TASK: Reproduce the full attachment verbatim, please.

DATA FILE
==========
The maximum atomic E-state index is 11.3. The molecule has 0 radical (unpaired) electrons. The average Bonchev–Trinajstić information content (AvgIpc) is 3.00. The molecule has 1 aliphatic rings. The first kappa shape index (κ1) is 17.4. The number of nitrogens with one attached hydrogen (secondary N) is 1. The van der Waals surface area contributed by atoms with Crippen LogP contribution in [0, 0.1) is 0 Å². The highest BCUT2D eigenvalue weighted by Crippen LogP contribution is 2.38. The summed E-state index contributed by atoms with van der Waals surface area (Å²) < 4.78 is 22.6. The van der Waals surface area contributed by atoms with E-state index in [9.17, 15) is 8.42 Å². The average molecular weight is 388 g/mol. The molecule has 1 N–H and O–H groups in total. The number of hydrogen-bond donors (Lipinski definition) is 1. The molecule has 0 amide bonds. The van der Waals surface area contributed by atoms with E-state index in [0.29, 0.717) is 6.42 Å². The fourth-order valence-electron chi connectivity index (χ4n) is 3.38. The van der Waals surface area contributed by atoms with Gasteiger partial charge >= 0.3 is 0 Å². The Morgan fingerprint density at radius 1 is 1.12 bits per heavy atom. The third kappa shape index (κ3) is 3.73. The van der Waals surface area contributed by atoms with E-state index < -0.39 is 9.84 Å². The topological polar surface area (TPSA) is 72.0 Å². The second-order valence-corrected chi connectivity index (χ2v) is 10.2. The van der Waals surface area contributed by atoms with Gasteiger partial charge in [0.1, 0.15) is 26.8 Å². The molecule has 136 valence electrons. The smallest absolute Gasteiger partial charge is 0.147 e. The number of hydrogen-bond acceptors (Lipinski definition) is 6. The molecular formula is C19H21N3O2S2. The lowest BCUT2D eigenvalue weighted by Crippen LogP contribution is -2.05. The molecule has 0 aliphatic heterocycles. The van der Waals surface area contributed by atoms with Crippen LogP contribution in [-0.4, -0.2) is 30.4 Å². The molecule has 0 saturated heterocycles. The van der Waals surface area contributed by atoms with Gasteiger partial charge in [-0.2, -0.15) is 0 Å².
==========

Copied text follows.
The maximum atomic E-state index is 11.3. The molecule has 0 radical (unpaired) electrons. The average Bonchev–Trinajstić information content (AvgIpc) is 3.00. The molecule has 1 aliphatic rings. The first kappa shape index (κ1) is 17.4. The number of nitrogens with one attached hydrogen (secondary N) is 1. The van der Waals surface area contributed by atoms with Crippen LogP contribution in [0, 0.1) is 0 Å². The highest BCUT2D eigenvalue weighted by Crippen LogP contribution is 2.38. The summed E-state index contributed by atoms with van der Waals surface area (Å²) < 4.78 is 22.6. The van der Waals surface area contributed by atoms with E-state index in [9.17, 15) is 8.42 Å². The average molecular weight is 388 g/mol. The molecule has 1 N–H and O–H groups in total. The number of hydrogen-bond donors (Lipinski definition) is 1. The molecule has 0 amide bonds. The van der Waals surface area contributed by atoms with E-state index in [0.29, 0.717) is 6.42 Å². The fourth-order valence-electron chi connectivity index (χ4n) is 3.38. The van der Waals surface area contributed by atoms with Gasteiger partial charge >= 0.3 is 0 Å². The Morgan fingerprint density at radius 1 is 1.12 bits per heavy atom. The third kappa shape index (κ3) is 3.73. The van der Waals surface area contributed by atoms with E-state index < -0.39 is 9.84 Å². The topological polar surface area (TPSA) is 72.0 Å². The second-order valence-corrected chi connectivity index (χ2v) is 10.2. The van der Waals surface area contributed by atoms with Gasteiger partial charge in [0.1, 0.15) is 26.8 Å². The molecule has 136 valence electrons. The smallest absolute Gasteiger partial charge is 0.147 e. The number of hydrogen-bond acceptors (Lipinski definition) is 6. The molecular formula is C19H21N3O2S2. The lowest BCUT2D eigenvalue weighted by Crippen LogP contribution is -2.05. The molecule has 0 aliphatic heterocycles. The van der Waals surface area contributed by atoms with Crippen LogP contribution in [-0.4, -0.2) is 30.4 Å². The molecule has 0 saturated heterocycles. The van der Waals surface area contributed by atoms with Gasteiger partial charge in [-0.2, -0.15) is 0 Å².